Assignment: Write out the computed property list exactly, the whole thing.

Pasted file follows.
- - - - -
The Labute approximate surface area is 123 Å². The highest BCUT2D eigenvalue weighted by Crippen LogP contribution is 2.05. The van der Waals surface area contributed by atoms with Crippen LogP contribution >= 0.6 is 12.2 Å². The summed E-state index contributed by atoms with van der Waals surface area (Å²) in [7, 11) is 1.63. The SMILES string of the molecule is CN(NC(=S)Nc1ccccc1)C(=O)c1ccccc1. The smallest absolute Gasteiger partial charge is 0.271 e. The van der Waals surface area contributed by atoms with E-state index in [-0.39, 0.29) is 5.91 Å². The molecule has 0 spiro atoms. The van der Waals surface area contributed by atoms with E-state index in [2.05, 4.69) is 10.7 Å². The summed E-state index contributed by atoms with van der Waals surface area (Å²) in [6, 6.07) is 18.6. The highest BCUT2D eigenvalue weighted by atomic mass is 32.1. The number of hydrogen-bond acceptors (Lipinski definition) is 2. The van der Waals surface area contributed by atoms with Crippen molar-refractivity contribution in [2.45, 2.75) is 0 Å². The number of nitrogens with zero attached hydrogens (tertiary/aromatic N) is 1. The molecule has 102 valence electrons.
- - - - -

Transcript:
The Labute approximate surface area is 123 Å². The highest BCUT2D eigenvalue weighted by Crippen LogP contribution is 2.05. The van der Waals surface area contributed by atoms with Crippen LogP contribution >= 0.6 is 12.2 Å². The summed E-state index contributed by atoms with van der Waals surface area (Å²) in [7, 11) is 1.63. The SMILES string of the molecule is CN(NC(=S)Nc1ccccc1)C(=O)c1ccccc1. The smallest absolute Gasteiger partial charge is 0.271 e. The van der Waals surface area contributed by atoms with E-state index in [-0.39, 0.29) is 5.91 Å². The molecule has 0 spiro atoms. The van der Waals surface area contributed by atoms with E-state index in [2.05, 4.69) is 10.7 Å². The summed E-state index contributed by atoms with van der Waals surface area (Å²) in [6, 6.07) is 18.6. The highest BCUT2D eigenvalue weighted by atomic mass is 32.1. The number of hydrogen-bond acceptors (Lipinski definition) is 2. The van der Waals surface area contributed by atoms with Crippen molar-refractivity contribution in [2.45, 2.75) is 0 Å². The number of nitrogens with zero attached hydrogens (tertiary/aromatic N) is 1. The molecule has 102 valence electrons.